Plant more natives and then consider planting even more. "A typical suburban landscape contains only 20-30% native plant species. Try reversing that trend in your own landscape by using 70-80% native species." (source

Plant for bloom from late spring to early winter. Bees are most active from February to November (longer in mild climates) late winter blooming Hamamelis vernalis and the earliest spring ephemerals (like the toothworts, hepaticas, spring beauties, and False rue-anemeone) are perfect plants for a variety of pollinators.

Commit to never, ever, ever, ever using pesticides in the garden.

Stay away from native plant hybrids and cultivars that are double flowered. They are sterile and have no pollen or nectar for insects and no seeds for the birds. If possible plant “true open-pollinated native wildflowers”

If you want to garden for wildlife and pollinators, don't let lack of space stop you! Plant your favorite wildflowers in large containers. You just might have the prairie or woodland garden you've always wanted...in a pot!
 
Create a water feature. Provide water year round that is accessible to birds, bees and other critters.

Make a rain garden in low spots to collect and mitigate runoff.

Show some soil! Our native ground nesting bees nest in bare soil, so don't mulch every square inch of your garden. 

Get rid of the plastic weed barriers in your garden, it's not good for anything.

Invite bugs into your garden. Plant annuals that attract beneficial bugs.

 


Learn to tolerate damaged plants. Imperfection is the new perfect.

Don't be in a rush to clean up the fall garden. Leave plant stalks and seed heads standing all winter. Leave those fallen leaves or as many as you can tolerate! Insects over winter in the fallen and decaying leaves. Leave a layer of leaves as a soft landing material under trees for moths and butterflies to over winter. Many caterpillars drop to the ground from the trees in the fall and need a soft landing site and a place to live over the winter.

Allow a fallen tree to remain in the garden. Limbs on the ground are a perfect shelter for small animals such as rabbits, chipmunks and squirrels and a habitat for beetles, termites and other insects.


Make a brush pile. Stack fallen brush, cut tree limbs, broken pots for ground beetles. Ground beetles are excellent at eating "bad bugs". Bugs are also good bird, toad and small critter food. 

Rethink what you consider a pest. Lots of good bugs eat aphids. Spiders are important predators and they're great bird food!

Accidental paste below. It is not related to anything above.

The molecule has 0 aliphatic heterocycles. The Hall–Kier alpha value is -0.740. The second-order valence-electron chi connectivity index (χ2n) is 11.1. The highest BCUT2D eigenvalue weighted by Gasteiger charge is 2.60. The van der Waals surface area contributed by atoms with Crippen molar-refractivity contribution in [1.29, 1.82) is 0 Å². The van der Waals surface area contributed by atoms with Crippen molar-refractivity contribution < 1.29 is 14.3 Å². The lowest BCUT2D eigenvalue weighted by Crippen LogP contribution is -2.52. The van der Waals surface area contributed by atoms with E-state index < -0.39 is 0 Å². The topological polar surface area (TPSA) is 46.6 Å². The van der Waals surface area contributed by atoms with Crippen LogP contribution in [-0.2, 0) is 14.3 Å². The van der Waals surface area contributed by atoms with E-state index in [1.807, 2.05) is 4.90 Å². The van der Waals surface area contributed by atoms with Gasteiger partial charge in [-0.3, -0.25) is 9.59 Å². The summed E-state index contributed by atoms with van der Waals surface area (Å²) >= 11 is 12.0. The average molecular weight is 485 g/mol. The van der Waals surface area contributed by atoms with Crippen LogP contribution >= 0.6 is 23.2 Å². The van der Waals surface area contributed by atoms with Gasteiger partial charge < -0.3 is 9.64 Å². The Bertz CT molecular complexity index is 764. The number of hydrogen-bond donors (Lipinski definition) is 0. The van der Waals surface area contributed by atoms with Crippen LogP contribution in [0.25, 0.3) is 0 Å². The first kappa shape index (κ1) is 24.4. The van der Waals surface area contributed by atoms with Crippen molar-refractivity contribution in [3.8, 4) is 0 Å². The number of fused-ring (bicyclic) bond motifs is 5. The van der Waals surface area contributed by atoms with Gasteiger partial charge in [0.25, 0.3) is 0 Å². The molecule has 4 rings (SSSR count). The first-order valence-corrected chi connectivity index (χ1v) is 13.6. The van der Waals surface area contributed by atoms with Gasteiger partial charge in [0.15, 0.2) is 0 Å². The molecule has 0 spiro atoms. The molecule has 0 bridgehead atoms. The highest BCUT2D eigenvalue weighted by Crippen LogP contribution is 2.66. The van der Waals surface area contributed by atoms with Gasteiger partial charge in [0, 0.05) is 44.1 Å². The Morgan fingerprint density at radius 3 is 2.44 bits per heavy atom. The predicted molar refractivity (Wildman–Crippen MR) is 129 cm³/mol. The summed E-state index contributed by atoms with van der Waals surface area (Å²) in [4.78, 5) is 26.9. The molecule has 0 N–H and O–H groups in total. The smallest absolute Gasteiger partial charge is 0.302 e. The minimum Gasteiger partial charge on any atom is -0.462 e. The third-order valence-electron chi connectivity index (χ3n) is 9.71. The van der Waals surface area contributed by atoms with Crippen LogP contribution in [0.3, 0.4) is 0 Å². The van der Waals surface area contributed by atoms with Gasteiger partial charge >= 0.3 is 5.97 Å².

Add nesting boxes for birds. 

Turn off your yard up-lighting, eave lights and porch lights after 11pm. This is important for nocturnal critters including mammals, snakes, insects, bats, birds (especially during migration). (Birdcast suggestions)

Plant shrubs and small trees that provide berries and nuts.

Keep a nature journal: You can observe visitors to your water feature, make note of when they visit. Notice which flowers attract the most pollinators and which ones are just pretty faces. 

Join your state native plant society (Tennessee Native Plant Society)

Join WildOnes even if there's no local group you can join the national organization.  (Middle Tennessee WildOnes)

Support your local native plant sellers. (GroWild in middle Tennessee, Overhill Gardens in east Tennessee,  Resource Guide TN Native Plant Society)

Encourage your local garden clubs to offer native plant talks.

If your garden club has a plant sale encourage them to sell more native plants.

Get trained as a naturalist (Tennessee Naturalist Program. Almost every state has their own Master Naturalist training program

Take an online course on tree, fungi and wildflower id. 

Take an online course on designing with native plants.

Take a walk in your neighborhood and observe nature. To quote Joanna Brichetto in Sidewalk Nature "Look Around. Nature is here, is us, our driveways, our baseboards, parks, and parking lots."

Read! There are hundreds of books on gardening for wildlife, the environment, and rewilding our world. There are delightful blogs with wonderful and informative articles.

If you are already gardening with wildlife in mind then add a few signs that help educate your neighbors. (Xerces Society, Pollinator Partnership)

Join the Xerces Society.

Set up an information station where neighbors can pick up brochures about your garden and other info. 

Get certified (National Wildlife Federation, check to see what your state offers)

Support trees by joining the effort to make sure developers don't remove more trees than are necessary for their project. Work to make sure there are tree removal permits and that they are actually enforced in your community.

 

 

 

 

Gail Eichelberger is a gardener and therapist in Middle Tennessee. She loves wildflowers and native plants and thoroughly enjoys writing about the ones she grows at Clay and Limestone. She reminds all that the words and images are the property of the author and cannot be used without written permission.